Potatoes are among the most important and economical of vegetables. They rank high as a source of energy, of iron, and of vitamin C. Both old and new potatoes have more sugar and less starch than average mature potatoes. Carrots vary in carotene depending on maturity, the very young "baby" carrots and old carrots having less than those in their prime. Raw turnips are a good source of vitamin c. The onion is very important because of the quality consumer and is a good source of vitamin C in the raw state. In the category of bulbs, roots, and tuber beets, carrots, onions, potatoes and turnips are some of the varieties.

Dry vegetables are also called legumes. They include many varieties of beans, peas, and lentils. Legumes are made from fresh vegetables that are allowed to stay in the field until they become mature and dry. Legumes are sold uncooked in boxes or packages as well as already cooked in cans. The uncooked variety should be stored in a cool, dry place in a jar or other container with a tight fitting lid. One advantage of canned vegetables is that they can be stored for a long time at home in addition they are convenient for use.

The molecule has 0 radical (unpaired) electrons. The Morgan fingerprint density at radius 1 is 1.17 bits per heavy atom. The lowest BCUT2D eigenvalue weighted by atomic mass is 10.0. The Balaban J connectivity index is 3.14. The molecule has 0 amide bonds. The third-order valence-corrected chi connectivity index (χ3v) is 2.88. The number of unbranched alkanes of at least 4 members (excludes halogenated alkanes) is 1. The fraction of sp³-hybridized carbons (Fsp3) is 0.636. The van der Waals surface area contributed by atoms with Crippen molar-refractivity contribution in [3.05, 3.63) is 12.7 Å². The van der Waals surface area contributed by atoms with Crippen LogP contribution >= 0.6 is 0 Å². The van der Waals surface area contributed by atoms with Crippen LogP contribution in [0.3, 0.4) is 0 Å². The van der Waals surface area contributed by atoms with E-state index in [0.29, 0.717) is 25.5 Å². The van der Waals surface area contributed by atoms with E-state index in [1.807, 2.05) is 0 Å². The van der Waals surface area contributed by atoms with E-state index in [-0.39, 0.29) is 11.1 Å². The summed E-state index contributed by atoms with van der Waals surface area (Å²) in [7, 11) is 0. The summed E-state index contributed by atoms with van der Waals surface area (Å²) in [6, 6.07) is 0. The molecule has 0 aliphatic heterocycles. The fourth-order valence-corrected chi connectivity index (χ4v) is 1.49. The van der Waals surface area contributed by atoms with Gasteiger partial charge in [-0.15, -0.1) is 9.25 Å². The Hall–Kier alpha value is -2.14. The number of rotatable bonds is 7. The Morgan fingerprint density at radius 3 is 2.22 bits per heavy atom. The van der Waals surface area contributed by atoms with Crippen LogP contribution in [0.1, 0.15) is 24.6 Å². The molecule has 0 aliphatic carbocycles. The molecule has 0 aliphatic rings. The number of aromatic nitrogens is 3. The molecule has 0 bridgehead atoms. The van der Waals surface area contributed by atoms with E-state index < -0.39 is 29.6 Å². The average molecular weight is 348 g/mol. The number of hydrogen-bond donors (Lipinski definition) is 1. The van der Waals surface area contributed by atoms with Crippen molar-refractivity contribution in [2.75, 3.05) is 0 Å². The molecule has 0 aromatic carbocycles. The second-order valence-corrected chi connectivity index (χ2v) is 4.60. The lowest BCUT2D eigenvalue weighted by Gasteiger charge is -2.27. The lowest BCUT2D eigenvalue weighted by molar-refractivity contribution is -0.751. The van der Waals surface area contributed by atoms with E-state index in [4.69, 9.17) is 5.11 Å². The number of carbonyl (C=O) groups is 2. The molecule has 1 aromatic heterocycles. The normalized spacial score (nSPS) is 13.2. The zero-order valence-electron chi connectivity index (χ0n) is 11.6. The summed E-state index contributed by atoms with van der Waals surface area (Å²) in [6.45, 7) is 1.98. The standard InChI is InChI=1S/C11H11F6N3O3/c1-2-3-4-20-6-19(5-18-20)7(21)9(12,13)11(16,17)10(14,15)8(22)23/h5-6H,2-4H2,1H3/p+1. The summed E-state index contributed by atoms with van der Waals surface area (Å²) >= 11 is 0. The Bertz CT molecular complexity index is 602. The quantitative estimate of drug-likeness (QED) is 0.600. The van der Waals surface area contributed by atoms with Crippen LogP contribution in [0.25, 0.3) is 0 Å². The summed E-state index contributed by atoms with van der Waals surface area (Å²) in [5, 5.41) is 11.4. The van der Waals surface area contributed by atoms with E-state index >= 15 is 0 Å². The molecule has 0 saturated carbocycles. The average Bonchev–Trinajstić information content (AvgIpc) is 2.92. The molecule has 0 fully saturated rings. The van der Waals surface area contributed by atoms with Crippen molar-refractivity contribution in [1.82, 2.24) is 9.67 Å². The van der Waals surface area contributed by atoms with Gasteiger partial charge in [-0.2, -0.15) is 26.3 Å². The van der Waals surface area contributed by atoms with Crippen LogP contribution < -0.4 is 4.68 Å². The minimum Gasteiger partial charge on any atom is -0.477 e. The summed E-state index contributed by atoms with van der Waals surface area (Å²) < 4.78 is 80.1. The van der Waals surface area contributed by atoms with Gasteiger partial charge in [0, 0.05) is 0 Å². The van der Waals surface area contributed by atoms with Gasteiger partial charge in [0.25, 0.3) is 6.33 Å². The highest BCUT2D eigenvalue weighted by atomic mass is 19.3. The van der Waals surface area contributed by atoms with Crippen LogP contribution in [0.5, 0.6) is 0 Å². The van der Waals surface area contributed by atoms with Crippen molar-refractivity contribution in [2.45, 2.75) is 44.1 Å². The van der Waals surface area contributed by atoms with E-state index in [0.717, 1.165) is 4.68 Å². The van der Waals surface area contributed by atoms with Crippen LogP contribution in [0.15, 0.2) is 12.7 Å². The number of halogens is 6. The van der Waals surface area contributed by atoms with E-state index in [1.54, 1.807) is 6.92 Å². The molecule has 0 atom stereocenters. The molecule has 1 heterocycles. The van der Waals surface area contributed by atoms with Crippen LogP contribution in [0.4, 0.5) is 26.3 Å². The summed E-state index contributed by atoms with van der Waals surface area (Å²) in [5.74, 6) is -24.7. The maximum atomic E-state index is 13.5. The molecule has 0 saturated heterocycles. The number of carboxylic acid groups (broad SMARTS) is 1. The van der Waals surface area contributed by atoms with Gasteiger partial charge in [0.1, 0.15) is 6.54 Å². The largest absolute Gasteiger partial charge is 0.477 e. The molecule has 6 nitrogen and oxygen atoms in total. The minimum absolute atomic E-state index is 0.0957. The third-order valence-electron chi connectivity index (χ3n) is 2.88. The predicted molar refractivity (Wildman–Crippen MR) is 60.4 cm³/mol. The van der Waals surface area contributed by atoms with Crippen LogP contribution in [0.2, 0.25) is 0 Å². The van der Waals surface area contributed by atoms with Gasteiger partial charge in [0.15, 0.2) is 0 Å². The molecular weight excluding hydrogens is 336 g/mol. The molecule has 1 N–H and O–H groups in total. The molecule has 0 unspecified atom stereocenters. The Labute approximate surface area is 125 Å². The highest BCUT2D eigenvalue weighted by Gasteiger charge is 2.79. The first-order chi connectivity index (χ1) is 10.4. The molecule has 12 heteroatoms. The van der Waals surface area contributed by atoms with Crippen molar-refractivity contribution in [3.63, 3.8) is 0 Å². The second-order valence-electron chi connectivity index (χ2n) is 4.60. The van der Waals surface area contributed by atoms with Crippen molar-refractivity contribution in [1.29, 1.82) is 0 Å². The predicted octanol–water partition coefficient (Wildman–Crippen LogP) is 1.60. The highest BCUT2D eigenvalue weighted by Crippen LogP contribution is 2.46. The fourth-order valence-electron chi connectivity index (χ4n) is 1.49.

Dried, or dehydrated, vegetables are fresh vegetables that have been cleaned, cut up, and had the water in them removed. This category includes instant mashed potatoes, dried potatoes in sauces; onion, celery and parsley flakes; and dried mushrooms. Water must be added to reconstitute these vegetables.

Leafy vegetables have a high water content and an abundance of cellulose. The cellulose of vegetables is in a form that is not digested but which remains as residue in the digestive tract, promoting normal elimination. The leafy vegetables are low in energy value but rich in minerals and vitamins. Leaves, in general, are important sources of iron and of vitamin A, thiamin, riboflavin, and ascorbic acid. Green leaves are one of the better vegetable sources of calcium.

Leafy vegetables include cabbage, lettuce, spinach and others. Leafy green vegetables are best when eaten right away. They still make good eating after they have been kept refrigerated for a few days.